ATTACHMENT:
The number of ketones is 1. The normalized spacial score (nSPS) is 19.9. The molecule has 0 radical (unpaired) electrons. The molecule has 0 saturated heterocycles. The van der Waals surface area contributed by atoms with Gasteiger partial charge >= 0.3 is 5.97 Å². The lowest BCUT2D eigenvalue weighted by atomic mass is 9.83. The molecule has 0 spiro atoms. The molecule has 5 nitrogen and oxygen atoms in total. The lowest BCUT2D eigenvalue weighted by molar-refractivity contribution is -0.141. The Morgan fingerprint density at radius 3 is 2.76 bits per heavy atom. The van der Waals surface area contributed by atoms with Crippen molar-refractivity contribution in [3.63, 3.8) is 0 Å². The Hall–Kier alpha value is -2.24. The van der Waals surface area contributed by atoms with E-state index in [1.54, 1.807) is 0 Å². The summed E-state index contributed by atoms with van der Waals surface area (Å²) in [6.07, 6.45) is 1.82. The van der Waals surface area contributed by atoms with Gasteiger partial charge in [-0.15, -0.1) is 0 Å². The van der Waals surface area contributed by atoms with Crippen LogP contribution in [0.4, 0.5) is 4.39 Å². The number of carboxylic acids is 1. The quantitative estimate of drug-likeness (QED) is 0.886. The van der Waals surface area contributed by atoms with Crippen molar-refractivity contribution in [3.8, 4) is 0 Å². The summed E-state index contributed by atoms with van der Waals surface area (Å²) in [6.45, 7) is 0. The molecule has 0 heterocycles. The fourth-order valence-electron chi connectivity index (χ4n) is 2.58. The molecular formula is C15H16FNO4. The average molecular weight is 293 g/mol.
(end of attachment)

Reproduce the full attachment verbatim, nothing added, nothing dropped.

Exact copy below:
The number of ketones is 1. The normalized spacial score (nSPS) is 19.9. The molecule has 0 radical (unpaired) electrons. The molecule has 0 saturated heterocycles. The van der Waals surface area contributed by atoms with Gasteiger partial charge >= 0.3 is 5.97 Å². The lowest BCUT2D eigenvalue weighted by atomic mass is 9.83. The molecule has 0 spiro atoms. The molecule has 5 nitrogen and oxygen atoms in total. The lowest BCUT2D eigenvalue weighted by molar-refractivity contribution is -0.141. The Morgan fingerprint density at radius 3 is 2.76 bits per heavy atom. The van der Waals surface area contributed by atoms with Crippen molar-refractivity contribution in [3.63, 3.8) is 0 Å². The Hall–Kier alpha value is -2.24. The van der Waals surface area contributed by atoms with E-state index in [1.54, 1.807) is 0 Å². The summed E-state index contributed by atoms with van der Waals surface area (Å²) in [6.07, 6.45) is 1.82. The van der Waals surface area contributed by atoms with Gasteiger partial charge in [-0.15, -0.1) is 0 Å². The van der Waals surface area contributed by atoms with Crippen LogP contribution in [0.4, 0.5) is 4.39 Å². The number of carboxylic acids is 1. The quantitative estimate of drug-likeness (QED) is 0.886. The van der Waals surface area contributed by atoms with Crippen molar-refractivity contribution in [3.8, 4) is 0 Å². The summed E-state index contributed by atoms with van der Waals surface area (Å²) in [6.45, 7) is 0. The molecule has 0 heterocycles. The fourth-order valence-electron chi connectivity index (χ4n) is 2.58. The molecular formula is C15H16FNO4. The average molecular weight is 293 g/mol.